When I first encountered Lost Moon Radio, it was with dread. I’d been invited to a friend’s new sketch comedy show, and I hated sketch comedy shows. I also hated lying to friends after a sketch comedy show about how good it was.
This particular sketch comedy show was in a tiny theater above St. Nick’s Pub. When I entered, I saw two cheap microphones which five actors had to share. A strange man with stringy hair sat in front of a poster board with the words “Foley Department” scrawled on it. The vodka drink I was served was the size of a movie theater soda. As the lights lowered, I clutched it close to me and girded myself.
An hour later, I was swearing to anyone who’d listen that I’d just seen the funniest show of my life.
Three years later, I’ve been lucky enough to participate in nearly every Lost Moon performance — first as the show’s director and now as the company’s artistic director. I’ve watched the group move from that tiny stage to performing at the Avalon for the LA Weekly Theater Awards. I’ve watched us grow in scope, moving into other media like videos and podcasts. I’ve watched us continue to put up shows that make people laugh. And, the biggest miracle of all, it all happened without one skirmish or uncomfortable moment!
That last sentence was, of course, a lie. As anyone who’s ever made art with the same people over and over will tell you, it’s far from an easy road. When the audience comes, laughs, and goes home happy, they don’t see the hours of effort and intense conflicts that went into that experience. They don’t see what it’s like to fight over a punchline for 45 minutes or cut someone’s starring sketch in tech week because it’s just not working. They don’t see what it’s like to lose one of your original actors, or go through the process of becoming a legal entity. These are the unavoidable ups and downs of moving from casual collaborators to a true company. It’s more than just growing pains. Sometimes it’s as violent as breaking and resetting a bone. All art, even comedy, can cost its makers a dark price.
Like so many people, I love the beginnings of things. I’d be lying if I said I hadn’t been tempted to jump ship once or twice on my journey to the Lost Moon. As a product of two blended families, I know that the process of making a new group can take years and still not always be successful. There are no guarantees. Worse, you don’t get to rest. There’s always another challenge ahead. People need ongoing support, not one pep talk. The business needs continual upkeep, not occasional attention. Constant vigilance takes a particular kind of strength, and it’s a lot less glamorous than the initial impulse to “put on a show!”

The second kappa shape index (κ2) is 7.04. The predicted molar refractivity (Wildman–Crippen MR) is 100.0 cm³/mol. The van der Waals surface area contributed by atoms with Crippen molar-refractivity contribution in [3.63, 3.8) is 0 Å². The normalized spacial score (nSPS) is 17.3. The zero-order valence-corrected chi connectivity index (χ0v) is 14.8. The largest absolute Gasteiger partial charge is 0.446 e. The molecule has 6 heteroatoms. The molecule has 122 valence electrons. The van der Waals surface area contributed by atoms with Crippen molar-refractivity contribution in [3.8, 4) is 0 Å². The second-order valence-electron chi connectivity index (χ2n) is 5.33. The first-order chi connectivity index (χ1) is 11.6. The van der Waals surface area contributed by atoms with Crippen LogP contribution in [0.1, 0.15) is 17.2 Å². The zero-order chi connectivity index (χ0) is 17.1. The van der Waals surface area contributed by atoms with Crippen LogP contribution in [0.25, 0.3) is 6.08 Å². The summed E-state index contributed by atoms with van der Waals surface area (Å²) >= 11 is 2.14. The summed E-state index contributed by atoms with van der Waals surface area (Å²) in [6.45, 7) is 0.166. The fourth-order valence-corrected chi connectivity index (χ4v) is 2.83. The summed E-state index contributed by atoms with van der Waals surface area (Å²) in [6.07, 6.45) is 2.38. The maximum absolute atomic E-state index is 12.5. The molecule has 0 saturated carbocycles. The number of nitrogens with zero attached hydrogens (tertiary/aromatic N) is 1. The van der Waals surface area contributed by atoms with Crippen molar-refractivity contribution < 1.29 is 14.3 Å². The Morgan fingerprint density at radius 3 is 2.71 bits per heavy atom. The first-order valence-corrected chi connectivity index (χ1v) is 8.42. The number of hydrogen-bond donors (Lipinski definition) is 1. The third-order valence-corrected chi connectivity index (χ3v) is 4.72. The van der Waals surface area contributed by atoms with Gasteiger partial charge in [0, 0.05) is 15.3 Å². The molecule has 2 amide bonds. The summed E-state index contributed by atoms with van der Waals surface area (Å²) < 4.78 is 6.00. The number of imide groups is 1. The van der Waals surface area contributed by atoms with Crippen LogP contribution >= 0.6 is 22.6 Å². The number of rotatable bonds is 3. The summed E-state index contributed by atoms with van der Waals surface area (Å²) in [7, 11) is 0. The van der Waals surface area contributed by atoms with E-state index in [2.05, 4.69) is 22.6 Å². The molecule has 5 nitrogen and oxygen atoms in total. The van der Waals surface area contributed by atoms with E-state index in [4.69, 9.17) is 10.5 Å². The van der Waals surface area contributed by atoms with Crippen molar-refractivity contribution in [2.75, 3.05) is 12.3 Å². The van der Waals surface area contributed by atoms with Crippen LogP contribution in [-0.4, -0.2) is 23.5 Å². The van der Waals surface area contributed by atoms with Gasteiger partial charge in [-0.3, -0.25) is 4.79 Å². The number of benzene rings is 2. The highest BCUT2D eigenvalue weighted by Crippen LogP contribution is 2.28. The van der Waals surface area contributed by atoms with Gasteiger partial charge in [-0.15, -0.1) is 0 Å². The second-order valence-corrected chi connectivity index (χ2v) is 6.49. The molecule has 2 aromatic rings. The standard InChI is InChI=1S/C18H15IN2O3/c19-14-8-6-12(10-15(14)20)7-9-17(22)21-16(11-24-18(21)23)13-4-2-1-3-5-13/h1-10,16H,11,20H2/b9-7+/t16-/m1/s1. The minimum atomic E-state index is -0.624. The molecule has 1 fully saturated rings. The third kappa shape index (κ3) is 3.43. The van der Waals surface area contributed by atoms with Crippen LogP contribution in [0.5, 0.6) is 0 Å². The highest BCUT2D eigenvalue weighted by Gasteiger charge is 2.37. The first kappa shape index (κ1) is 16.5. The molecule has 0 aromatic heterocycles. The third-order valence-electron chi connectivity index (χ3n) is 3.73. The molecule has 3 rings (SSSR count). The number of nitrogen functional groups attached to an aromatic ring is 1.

Aren’t I making this comedy group thing sound so fun?
Of course, it is so fun. There’s nothing like the joy of hearing a new round of sketches read out loud for the first time, or seeing the actors crack each other up.Â A friend recently told me what she likes best about Lost Moon shows is the way all the performers seem to genuinely enjoy each other and the material. You can see it onstage in their faces.
When she told me this, something clicked into place for me — maybe that is the reason no one in the audience can see the struggles behind each show. Yes, people laugh at the jokes and tap their toes to the songs; but on a deeper level, on a human-to-human level, maybe it’s the joy of the performers’ shared experience that really grabs the audience and compels them to come back. And perhaps that joy is really only possible if we, the creators, are willing to pay the dark price for it. Maybe it’s the depth of the struggle that defines the height of the joy.
Oh, theater. How can making stuff up for strangers teach us so much about living our own lives? It’s sort of a miracle, really. Kind of like going into a grimy bar with a giant drink and emerging with a new family.
Whatever the price of the laughter, I’ll gladly pay it.
Lost Moon Radio: Episode 12, Fringe Central Mainstage at Open Fist Theatre, 6209 Santa Monica Blvd., Hollywood. Tonight and Friday 8 pm, Thursday 10 pm, Saturday 11 pm.Â Tickets: $13 for general admission or $10 for Fringe participants.Â www.lostmoonradio.com or www.hollywoodfringe.org/projects/888.
Lauren Ludwig is a director, writer, and educator. She is the artistic director of Lost Moon Radio, an LA-based comedy and music group. Her past work has earned a Hollywood Fringe Festival “Best of Comedy” Award and a Chicago Reader “Critic’s Choice” distinction. She is a current participant in AFI’s Directing Workshop for Women, through which she will be filming her short, Burn Brightly, this summer.